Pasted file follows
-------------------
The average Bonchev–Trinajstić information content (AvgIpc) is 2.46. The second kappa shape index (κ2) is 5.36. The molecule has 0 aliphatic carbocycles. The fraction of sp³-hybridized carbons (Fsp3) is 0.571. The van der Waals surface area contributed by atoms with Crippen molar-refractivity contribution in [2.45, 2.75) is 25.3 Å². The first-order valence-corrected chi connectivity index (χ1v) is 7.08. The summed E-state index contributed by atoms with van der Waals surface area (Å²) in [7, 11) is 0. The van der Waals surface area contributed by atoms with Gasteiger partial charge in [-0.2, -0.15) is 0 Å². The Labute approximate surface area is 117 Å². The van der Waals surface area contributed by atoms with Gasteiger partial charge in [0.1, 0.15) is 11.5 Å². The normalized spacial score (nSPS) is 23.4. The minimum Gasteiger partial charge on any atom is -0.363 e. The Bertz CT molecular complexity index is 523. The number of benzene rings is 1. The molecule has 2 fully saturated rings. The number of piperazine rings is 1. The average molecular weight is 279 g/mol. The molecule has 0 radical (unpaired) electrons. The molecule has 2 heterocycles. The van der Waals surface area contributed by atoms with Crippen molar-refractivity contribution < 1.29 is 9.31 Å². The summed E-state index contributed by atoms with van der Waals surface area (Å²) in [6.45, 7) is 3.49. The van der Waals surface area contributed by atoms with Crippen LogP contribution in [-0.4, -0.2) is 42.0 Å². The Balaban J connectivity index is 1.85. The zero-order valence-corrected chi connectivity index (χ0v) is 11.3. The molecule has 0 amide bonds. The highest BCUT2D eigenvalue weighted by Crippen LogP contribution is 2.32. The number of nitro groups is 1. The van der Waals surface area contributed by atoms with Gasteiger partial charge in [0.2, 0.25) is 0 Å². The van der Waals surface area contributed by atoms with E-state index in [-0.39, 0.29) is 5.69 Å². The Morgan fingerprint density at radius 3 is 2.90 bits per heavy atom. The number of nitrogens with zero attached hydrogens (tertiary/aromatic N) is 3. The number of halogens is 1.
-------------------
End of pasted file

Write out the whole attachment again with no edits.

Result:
The average Bonchev–Trinajstić information content (AvgIpc) is 2.46. The second kappa shape index (κ2) is 5.36. The molecule has 0 aliphatic carbocycles. The fraction of sp³-hybridized carbons (Fsp3) is 0.571. The van der Waals surface area contributed by atoms with Crippen molar-refractivity contribution in [2.45, 2.75) is 25.3 Å². The first-order valence-corrected chi connectivity index (χ1v) is 7.08. The summed E-state index contributed by atoms with van der Waals surface area (Å²) in [7, 11) is 0. The van der Waals surface area contributed by atoms with Gasteiger partial charge in [-0.2, -0.15) is 0 Å². The Labute approximate surface area is 117 Å². The van der Waals surface area contributed by atoms with Gasteiger partial charge in [0.1, 0.15) is 11.5 Å². The normalized spacial score (nSPS) is 23.4. The minimum Gasteiger partial charge on any atom is -0.363 e. The Bertz CT molecular complexity index is 523. The number of benzene rings is 1. The molecule has 2 fully saturated rings. The number of piperazine rings is 1. The average molecular weight is 279 g/mol. The molecule has 0 radical (unpaired) electrons. The molecule has 2 heterocycles. The van der Waals surface area contributed by atoms with Crippen molar-refractivity contribution < 1.29 is 9.31 Å². The summed E-state index contributed by atoms with van der Waals surface area (Å²) in [6.45, 7) is 3.49. The van der Waals surface area contributed by atoms with Crippen LogP contribution in [-0.4, -0.2) is 42.0 Å². The Balaban J connectivity index is 1.85. The zero-order valence-corrected chi connectivity index (χ0v) is 11.3. The molecule has 0 amide bonds. The highest BCUT2D eigenvalue weighted by Crippen LogP contribution is 2.32. The number of nitro groups is 1. The van der Waals surface area contributed by atoms with Gasteiger partial charge in [0.2, 0.25) is 0 Å². The van der Waals surface area contributed by atoms with E-state index in [-0.39, 0.29) is 5.69 Å². The Morgan fingerprint density at radius 3 is 2.90 bits per heavy atom. The number of nitrogens with zero attached hydrogens (tertiary/aromatic N) is 3. The number of halogens is 1.